Come and see my three talks at the American Meteorological Society's Annual Meeting in Phoenix, Arizona. I'll be explaining (and showing off) my visualization software pv_atmos on Monday, 5 January 4:30PM, Room 129B. On Tuesday, 6 January 9:00AM, Room 212A, I'll be discussing my new simple GCM, MiMA, and my work on stratospheric water vapor. Finally, I'll give my last talk on Thursday, 8 January 2:15PM, Room 212BC, and show idealized climate change simulations about the relative importance of stratospheric versus tropospheric effects in the total atmospheric response. Looking forward to many interesting interactions!
Just like for SPARC 2014, I have created a one minute trailer for my appearance at the American Meteorological Society Annual Meeting 2015 in Phoenix, Arizona. One of my three talks will be about my visualization package pv_atmos, and I compiled some of my best visualizations into a movie. You can find it on my visualization page or directly on my YouTube channel. Isn't science beautiful? See you in Phoenix!
I am visiting the University of Exeter, UK, during the first week of December. Beautiful city, beautiful people, beautiful science (and of course, beautiful drinks too). We'll be working on some exciting new projects - stay tuned!
Thanks to everyone at ETH who came to my talk, and also my visualization workshop. I hope you enjoyed it as much as I did. Happy visualizing!
Our newest paper has been published in Journal of Geophysical Research Atmospheres (JGR Atmospheres). The article describes a realistic way of including stratospheric dynamics in a simple dry GCM with Newtonian damping. More importantly, it discusses the effects of various stratospheric setups in such models on the frequency of Stratospheric Sudden Warmings (SSWs), which are an important feature of stratosphere-troposphere interaction. You can access it here.
My visualization package pv_atmos has received a major facelift.
Version 2.0 introduces new subpackage names pv_atmos.basic and pv_atmos.grids, some re-arrangement between the packages, and new functions. I have made this major update because I think it makes more sense, and it being available to anyone on pypi, I think these changes make a lot of sense. Try it out today! And remember to read and cite my publication about pv_atmos.
One of the students from my ParaView workshop earlier this year in Melbourne, Australia, has created an amazing movie showing the ozone hole. The movie is not only beautiful (including the music), but it shows such important science in such a nice way! Good job Kane Stone, more of this! The movie can be watched on vimeo, and some more description can be found here.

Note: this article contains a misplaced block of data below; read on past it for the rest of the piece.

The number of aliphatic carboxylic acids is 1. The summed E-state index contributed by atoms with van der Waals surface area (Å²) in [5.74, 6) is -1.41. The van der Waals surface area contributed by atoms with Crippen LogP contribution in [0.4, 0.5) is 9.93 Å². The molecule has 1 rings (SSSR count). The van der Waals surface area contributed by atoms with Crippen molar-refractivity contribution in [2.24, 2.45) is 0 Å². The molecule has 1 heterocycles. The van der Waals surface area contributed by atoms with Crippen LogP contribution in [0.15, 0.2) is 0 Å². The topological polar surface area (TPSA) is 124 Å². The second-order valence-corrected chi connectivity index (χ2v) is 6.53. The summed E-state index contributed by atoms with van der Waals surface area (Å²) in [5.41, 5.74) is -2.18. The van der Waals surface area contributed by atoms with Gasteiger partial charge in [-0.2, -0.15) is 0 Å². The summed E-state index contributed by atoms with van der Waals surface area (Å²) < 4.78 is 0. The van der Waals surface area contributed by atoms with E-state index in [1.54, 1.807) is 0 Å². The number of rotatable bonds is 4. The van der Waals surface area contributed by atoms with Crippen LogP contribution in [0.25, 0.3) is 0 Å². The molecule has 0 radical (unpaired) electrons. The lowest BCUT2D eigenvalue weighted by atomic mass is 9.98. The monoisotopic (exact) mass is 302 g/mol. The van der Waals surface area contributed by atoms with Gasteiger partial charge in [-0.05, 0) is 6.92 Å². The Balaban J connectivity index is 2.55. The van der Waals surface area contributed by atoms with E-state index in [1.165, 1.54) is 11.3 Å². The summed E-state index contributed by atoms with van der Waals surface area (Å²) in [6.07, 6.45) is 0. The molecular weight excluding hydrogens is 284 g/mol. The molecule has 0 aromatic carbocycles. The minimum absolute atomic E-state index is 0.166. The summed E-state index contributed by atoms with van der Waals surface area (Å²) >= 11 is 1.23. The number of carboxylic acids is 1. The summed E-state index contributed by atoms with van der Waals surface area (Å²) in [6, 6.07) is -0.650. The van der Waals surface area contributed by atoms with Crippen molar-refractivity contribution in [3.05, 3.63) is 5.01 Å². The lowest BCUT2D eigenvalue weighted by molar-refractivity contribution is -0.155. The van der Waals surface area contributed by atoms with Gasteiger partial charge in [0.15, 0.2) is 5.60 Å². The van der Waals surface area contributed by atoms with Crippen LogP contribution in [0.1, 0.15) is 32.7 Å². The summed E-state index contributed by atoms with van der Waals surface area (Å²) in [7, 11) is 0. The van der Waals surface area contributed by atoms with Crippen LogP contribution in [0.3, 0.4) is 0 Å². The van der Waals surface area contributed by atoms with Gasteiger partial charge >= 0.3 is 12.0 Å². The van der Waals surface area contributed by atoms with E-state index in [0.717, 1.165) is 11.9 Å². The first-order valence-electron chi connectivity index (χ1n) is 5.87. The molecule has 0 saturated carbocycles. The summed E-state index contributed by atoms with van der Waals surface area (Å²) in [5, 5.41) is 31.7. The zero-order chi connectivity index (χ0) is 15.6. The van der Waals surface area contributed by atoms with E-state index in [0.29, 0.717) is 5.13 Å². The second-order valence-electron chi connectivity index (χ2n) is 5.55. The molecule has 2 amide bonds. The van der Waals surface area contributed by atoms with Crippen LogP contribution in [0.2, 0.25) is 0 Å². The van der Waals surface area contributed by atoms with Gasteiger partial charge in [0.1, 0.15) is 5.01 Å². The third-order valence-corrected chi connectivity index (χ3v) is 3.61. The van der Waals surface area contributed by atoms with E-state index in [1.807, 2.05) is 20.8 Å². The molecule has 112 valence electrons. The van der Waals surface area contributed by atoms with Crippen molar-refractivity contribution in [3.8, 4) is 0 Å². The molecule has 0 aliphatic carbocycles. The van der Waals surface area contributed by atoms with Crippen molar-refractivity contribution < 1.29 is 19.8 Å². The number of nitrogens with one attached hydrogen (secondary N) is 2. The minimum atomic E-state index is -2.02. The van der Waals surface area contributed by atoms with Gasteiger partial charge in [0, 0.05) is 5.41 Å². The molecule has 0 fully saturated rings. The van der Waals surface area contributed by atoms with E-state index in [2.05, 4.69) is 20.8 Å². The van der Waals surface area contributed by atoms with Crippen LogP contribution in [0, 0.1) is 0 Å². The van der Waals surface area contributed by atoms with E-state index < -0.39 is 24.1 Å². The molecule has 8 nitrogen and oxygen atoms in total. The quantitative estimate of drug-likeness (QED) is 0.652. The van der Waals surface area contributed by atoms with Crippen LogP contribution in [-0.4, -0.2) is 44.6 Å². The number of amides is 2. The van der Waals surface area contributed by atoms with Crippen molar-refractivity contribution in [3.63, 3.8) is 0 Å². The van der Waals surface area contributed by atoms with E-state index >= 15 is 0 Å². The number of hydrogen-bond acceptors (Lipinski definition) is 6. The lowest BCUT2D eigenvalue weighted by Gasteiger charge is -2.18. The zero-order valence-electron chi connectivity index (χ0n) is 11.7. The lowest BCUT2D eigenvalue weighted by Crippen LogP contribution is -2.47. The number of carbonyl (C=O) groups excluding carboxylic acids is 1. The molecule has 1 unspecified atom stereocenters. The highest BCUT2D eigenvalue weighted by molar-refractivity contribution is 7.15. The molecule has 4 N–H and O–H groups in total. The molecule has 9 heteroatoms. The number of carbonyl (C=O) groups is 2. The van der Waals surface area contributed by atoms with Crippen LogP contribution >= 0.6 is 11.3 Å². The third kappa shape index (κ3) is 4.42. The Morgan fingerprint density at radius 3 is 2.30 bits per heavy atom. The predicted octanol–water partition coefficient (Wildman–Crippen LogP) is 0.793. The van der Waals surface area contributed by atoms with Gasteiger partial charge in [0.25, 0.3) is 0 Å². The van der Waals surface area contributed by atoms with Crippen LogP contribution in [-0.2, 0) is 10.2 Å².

After over three years being a Princeton Tiger, I have arrived in Manhattan to start my new position at Courant Institute, New York University. Thank you very much Princeton and all the people at AOS/GFDL for memorable years full of enjoyable encounters and good science!
My movies section has just been updated to include my newest creation, this time ocean science related. The movie shows anthropogenic (human-made) CO2 concentrations in the worlds' oceans, dives into the deep of the Atlantic, and flies over the top of Mauna Loa to go and take a look at Antarctica.
The pictures and videos of this year's Art of Science competition are online. My contribution is listed in the videos section, and can be watched there, in the 3D part of my movies section, or following the official Princeton Youtube channel here.
Princeton has also created a compilation of all winner movies 2014, which can be seen here.
The guys from The Research Bazaar invited me for a small discussion about the recognition of programming skills in academia, based on my article about pv_atmos earlier this month. The 30 minute interview can be seen here.
My open source paper describing the the visualization routines I have developed for my 3D renderings has been published. It's open access, and includes detailed descriptions of how to make it work, where to get the code, and how to run the example files. Have a look.
After winning last year's Art of Science competition, I will be among the finalists this year as well. This time, instead of a picture, I submitted a video. The winners will be announced at the opening ceremony on May 8th.
Our paper about self-consistent simulations of radio frequency heating of fusion plasmas in very general geometries has been published in Fusion Science and Technology. You can read it here.
Our paper about the maintenance of the stratospheric structure in an idealized GCM has been published in Journal of the Atmospheric Sciences. It discusses how to improve the Newtonian cooling term in simple GCMs and investigates the origin of the seasonal cycle in temperature in the tropical tropopause layer. You can find it here.
In the October issue of Popular Science, you can find my little visual work on page 30. This comes out of Princeton's Art of Science competition that I won (see earlier news). In this particular article, I am who they refer to as "a scientist from Princeton University"...
My contribution has received the award of best picture, and the prize was presented by Pablo Debenedetti, Dean of Research. My thanks to the distinguished panel of judges: Katherine Bussard, Peter C. Bunnell curator of the Princeton Art Museum; David Dobkin, Dean of the Faculty; Emmet Gowin, Professor of Visual Arts, Emeritus; Paul Muldoon, Howard G.B. Clark '21 University Professor in the Humanities; and Shirley M. Tilghman, President. Visit the official Art of Science gallery.
My latest co-authored paper about sawtooth control in ITER has been published online. It compares results from measurements and various codes, including my code package SCENIC. Check it out.
One of my co-authored articles made it into the Best Articles of the Year 2012 selection of Physics of Plasmas. The paper highlights the importance of finite orbit widths in radio frequency heating scenarios. More information here.
The Swiss National Science Foundation just decided to award me with their Advanced Researcher's fellowship. Ranked highest of six levels, predicate "outstanding". Cheers to that!